There are countless books by Paul Benjamin Auster, but how do you decide which one to read? Here are some of his best, most famous books: The New York Trilogy, The Brooklyn Follies, The Music of Chance, and The Locked Room. These are some of my favorites, but you should probably read them all! You’ll probably find them interesting. I hope this article has given you some ideas about what to read next!
The New York Trilogy
The New York Trilogy by Paul Auster is a collection of three novels originally published separately. These novels were originally titled City of Glass, Ghosts, and The Locked Room. All three novels were recently gathered into a single volume. While the books are each excellent on their own, it is worth reading them all in their entirety. These stories will leave you breathless and wondering how they could possibly end.
The Brooklyn Follies
“Paul Auster and The Brooklyn Follies” is a novel by British author Paul Auster, which was released in 2005. The story of a gang of young men revolving around a young woman and their mysterious past is a fascinating read, and the novel has many facets and surprises. Regardless of your tastes, this novel will captivate you with its characters and storyline. Read the novel to get a feel for this unusual novel and its setting.
The Music of Chance
The absurdist novel The Music of Chance by Paul Auster is one of his most famous works. It was a finalist for the PEN/Faulkner Award and made into a 1993 film starring Mandy Patinkin as Nashe and James Spader as Pozzi. The plot revolves around Nashe’s obsession with the music business, and he becomes obsessed with the novel’s central characters.
The Locked Room
The Locked Room is a story about a writer who lacks creativity and talent, and his childhood friend, Fanshawe, who is gifted with a talent for creative writing. When the writer sees Fanshawe’s work, he decides to publish it and replace him in his family. When his friend dies, the writer is compelled to do the same, and soon Fanshawe is buried in the family.
The Brooklyn Trilogy
The New York Trilogy by Paul Auster originally included three books: City of Glass, Ghosts, and The Locked Room. Now, all three novels have been collected into a single volume. While the stories are separate and distinct, the three books are also highly interconnected and can stand alone on their own. It’s worth reading them all, though – you’ll enjoy them even more if you read them together.
The Brooklyn Trilogy in film
Known as one of the finest American novelists, Paul Auster’s New York Trilogy has been adapted into three films. The first two, Smoke and Blue in the Face, were directed by Wayne Wang and star Harvey Keitel. Smoke centers on the fictional character “Auggie Wren,” who owns a cigar store in Prospect Park. As the film’s fixed point of view, it reflects the neighborhood’s gentrification and the resulting discord.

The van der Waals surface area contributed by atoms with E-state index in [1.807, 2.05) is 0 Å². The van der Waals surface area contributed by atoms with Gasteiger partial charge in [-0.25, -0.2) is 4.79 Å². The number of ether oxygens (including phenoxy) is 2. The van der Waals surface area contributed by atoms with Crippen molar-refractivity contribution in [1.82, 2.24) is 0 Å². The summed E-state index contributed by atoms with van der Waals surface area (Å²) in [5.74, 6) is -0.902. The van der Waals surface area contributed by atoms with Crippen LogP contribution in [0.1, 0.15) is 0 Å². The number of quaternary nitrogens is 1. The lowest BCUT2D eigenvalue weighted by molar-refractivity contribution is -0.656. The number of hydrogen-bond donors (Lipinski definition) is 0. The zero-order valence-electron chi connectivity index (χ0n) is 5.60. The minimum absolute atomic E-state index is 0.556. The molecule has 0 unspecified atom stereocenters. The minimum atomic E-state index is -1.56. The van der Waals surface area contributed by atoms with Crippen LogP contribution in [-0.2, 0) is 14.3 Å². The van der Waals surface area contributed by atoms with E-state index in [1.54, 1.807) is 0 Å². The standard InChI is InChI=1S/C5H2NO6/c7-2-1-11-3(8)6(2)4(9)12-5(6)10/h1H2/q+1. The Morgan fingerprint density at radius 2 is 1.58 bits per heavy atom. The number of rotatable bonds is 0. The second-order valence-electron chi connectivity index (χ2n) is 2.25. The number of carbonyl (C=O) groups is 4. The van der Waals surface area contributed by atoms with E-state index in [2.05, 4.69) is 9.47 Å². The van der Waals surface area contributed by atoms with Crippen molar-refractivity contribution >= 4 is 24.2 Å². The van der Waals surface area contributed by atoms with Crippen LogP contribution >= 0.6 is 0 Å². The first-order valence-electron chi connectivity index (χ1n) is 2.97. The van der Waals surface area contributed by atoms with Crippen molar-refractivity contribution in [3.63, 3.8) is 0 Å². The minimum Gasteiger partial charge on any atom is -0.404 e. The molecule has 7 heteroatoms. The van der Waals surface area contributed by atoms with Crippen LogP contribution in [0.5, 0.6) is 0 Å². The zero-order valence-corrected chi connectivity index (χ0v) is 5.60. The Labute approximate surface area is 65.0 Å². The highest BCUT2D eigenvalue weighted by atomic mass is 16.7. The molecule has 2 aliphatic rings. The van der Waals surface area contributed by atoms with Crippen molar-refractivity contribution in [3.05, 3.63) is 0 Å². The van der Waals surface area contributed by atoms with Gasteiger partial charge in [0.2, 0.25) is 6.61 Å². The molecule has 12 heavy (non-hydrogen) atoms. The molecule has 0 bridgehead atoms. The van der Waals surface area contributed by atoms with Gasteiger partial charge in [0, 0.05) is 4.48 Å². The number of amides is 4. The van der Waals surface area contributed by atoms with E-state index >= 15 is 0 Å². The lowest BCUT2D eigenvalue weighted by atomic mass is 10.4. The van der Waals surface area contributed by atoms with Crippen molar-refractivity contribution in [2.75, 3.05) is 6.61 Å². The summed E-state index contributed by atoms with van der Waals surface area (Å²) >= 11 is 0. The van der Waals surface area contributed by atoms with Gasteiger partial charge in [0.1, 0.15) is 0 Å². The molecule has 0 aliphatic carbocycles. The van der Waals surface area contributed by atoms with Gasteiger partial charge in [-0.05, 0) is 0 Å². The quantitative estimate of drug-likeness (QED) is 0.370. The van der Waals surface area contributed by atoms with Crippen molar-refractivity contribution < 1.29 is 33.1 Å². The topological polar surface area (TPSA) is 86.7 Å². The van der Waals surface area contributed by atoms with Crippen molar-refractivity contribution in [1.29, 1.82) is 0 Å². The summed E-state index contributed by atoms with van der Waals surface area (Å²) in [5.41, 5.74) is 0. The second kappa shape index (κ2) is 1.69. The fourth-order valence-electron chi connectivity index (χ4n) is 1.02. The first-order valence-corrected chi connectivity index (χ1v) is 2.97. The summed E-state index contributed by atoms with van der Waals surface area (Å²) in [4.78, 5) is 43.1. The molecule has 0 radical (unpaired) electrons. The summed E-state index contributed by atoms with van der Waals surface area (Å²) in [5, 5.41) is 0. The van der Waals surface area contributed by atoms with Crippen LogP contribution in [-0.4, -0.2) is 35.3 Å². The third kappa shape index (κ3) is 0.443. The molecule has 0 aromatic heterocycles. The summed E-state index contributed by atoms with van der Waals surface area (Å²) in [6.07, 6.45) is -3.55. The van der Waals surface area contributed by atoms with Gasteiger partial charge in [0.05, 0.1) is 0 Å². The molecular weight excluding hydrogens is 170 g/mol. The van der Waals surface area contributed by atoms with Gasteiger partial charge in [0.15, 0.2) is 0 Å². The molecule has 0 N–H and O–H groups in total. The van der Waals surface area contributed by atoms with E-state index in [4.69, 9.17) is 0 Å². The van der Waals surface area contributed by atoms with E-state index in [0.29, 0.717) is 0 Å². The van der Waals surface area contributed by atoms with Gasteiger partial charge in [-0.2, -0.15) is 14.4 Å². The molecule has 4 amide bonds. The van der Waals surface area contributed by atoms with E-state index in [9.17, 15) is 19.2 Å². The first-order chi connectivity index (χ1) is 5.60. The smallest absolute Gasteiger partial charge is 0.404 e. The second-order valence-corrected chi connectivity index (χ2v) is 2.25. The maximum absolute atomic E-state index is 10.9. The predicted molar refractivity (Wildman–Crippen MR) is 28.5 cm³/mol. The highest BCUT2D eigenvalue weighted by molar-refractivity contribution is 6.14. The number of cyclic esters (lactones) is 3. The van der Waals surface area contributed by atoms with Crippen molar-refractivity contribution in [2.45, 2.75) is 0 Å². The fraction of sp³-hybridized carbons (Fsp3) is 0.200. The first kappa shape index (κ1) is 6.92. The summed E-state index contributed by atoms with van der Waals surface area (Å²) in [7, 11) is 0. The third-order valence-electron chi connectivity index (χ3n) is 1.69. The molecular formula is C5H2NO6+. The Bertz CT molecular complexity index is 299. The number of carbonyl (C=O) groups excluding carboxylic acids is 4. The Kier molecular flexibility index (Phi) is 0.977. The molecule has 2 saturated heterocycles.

The Music of Chance in film
The Music of Chance is a 1993 American drama film directed by Philip Haas. It was a part of the Un Certain Regard section of the Cannes Film Festival. It follows the story of Jim Nashe, a firefighter who received a two-hundred-thousand-dollar inheritance from his deceased father. After a long-term separation from his wife, Nashe suddenly finds himself free to travel the country and earn money. However, the unexpected turn of events will not end well for him.
Invention of Solitude in film
The Invention of Solitude is a book that explores the nuances of solitude. The writer asks the reader to establish connections between pieces of the story, as well as from the author’s own literary heritage. He creates an evocative world based on memories, traces from his own personal history, and recollections of his father. The book is a meditative look into one of Auster’s darkest periods: separation from his son and a life without money.
The Brooklyn Follies in film
The Brooklyn Follies in film by Paul Austers is a fine example of postmodern metaphysics. Auster is a New Yorker at heart, and his writing is reminiscent of his home town, but he keeps his human relationships front and center in The Brooklyn Follies. As a novel, it is the epitome of the bohemian life in Brooklyn. In film, the novel’s themes are accentuated through the performances of the diverse characters, as well as Auster’s signature style.